Common MRI acquisition non-idealities significantly impact the output of the boundary shift integral method of measuring brain atrophy on serial MRI

Gregory M. Preboske, Jeff L. Gunter, Chadwick P. Ward, Clifford R. Jack

Research output: Contribution to journalArticlepeer-review

33 Scopus citations

Abstract

Measuring rates of brain atrophy from serial magnetic resonance imaging (MRI) studies is an attractive way to assess disease progression in neurodegenerative disorders, particularly Alzheimer's disease (AD). A widely recognized approach is the boundary shift integral (BSI). The objective of this study was to evaluate how several common scan non-idealities affect the output of the BSI algorithm. We created three types of image non-idealities between the image volumes in a serial pair used to measure between-scan change: inconsistent image contrast between serial scans, head motion, and poor signal-to-noise (SNR). In theory the BSI volume difference measured between each pair of images should be zero and any deviation from zero should represent corruption of the BSI measurement by some non-ideality intentionally introduced into the second scan in the pair. Two different BSI measures were evaluated, whole brain and ventricle. As the severity of motion, noise, and non-congruent image contrast increased in the second scan, the calculated BSI values deviated progressively more from the expected value of zero. This study illustrates the magnitude of the error in measures of change in brain and ventricle volume across serial MRI scans that can result from commonly encountered deviations from ideal image quality. The magnitudes of some of the measurement errors seen in this study exceed the disease effect in AD shown in various publications, which range from 1% to 2.78% per year for whole brain atrophy and 5.4% to 13.8% per year for ventricle expansion (Table 1). For example, measurement error may exceed 100% if image contrast properties dramatically differ between the two scans in a measurement pair. Methods to maximize consistency of image quality over time are an essential component of any quantitative serial MRI study.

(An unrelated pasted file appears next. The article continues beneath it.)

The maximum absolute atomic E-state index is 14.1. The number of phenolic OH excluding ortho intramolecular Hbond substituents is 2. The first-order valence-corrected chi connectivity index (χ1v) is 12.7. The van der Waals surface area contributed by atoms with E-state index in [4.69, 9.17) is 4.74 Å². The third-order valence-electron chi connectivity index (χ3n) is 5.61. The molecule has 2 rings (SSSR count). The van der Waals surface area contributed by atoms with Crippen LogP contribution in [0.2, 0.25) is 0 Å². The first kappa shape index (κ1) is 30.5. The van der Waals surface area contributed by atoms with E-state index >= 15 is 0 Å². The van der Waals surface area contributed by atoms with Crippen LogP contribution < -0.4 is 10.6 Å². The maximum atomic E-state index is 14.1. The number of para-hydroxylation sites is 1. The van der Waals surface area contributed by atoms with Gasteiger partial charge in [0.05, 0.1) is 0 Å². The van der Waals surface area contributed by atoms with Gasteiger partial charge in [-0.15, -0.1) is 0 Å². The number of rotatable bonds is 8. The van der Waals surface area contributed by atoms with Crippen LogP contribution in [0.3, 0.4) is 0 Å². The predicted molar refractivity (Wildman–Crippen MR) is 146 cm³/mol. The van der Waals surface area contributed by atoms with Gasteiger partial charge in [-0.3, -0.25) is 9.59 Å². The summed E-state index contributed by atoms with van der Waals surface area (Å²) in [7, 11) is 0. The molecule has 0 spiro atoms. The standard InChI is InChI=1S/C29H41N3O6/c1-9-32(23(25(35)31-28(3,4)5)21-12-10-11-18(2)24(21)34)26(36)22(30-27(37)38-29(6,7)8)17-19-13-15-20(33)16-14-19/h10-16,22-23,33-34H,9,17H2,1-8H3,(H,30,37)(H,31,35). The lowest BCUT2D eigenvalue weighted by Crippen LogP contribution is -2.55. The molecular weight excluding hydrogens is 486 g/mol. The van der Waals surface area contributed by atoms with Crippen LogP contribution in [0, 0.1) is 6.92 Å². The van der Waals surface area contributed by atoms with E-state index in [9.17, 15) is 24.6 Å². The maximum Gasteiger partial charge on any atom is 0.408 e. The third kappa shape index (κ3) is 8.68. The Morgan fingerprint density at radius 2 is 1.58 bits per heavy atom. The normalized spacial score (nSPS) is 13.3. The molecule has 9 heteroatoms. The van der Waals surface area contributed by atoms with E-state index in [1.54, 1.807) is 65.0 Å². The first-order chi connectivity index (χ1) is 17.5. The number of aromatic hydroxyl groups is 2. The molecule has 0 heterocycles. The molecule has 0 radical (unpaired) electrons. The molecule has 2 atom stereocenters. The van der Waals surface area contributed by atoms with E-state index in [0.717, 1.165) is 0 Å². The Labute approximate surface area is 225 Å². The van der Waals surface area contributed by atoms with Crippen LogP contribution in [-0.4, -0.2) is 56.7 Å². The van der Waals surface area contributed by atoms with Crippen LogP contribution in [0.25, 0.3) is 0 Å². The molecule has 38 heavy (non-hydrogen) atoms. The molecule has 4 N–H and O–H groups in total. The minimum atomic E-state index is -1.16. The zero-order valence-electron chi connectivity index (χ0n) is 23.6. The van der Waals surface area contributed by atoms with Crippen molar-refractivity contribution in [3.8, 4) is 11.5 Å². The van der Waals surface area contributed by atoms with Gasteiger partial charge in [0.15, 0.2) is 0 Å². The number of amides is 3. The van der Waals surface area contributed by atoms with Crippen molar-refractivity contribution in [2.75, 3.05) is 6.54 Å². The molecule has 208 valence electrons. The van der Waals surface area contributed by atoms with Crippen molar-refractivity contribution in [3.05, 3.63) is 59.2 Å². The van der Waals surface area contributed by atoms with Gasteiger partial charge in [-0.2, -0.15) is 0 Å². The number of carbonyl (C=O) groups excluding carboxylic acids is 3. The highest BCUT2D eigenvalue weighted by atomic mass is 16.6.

Original languageEnglish (US)
Pages (from-to)1196-1202
Number of pages7
JournalNeuroImage
Volume30
Issue number4
DOIs
StatePublished - May 1 2006

Keywords

  • Alzheimer's disease
  • Image artifacts
  • Image processing
  • MRI

ASJC Scopus subject areas

  • Neurology
  • Cognitive Neuroscience

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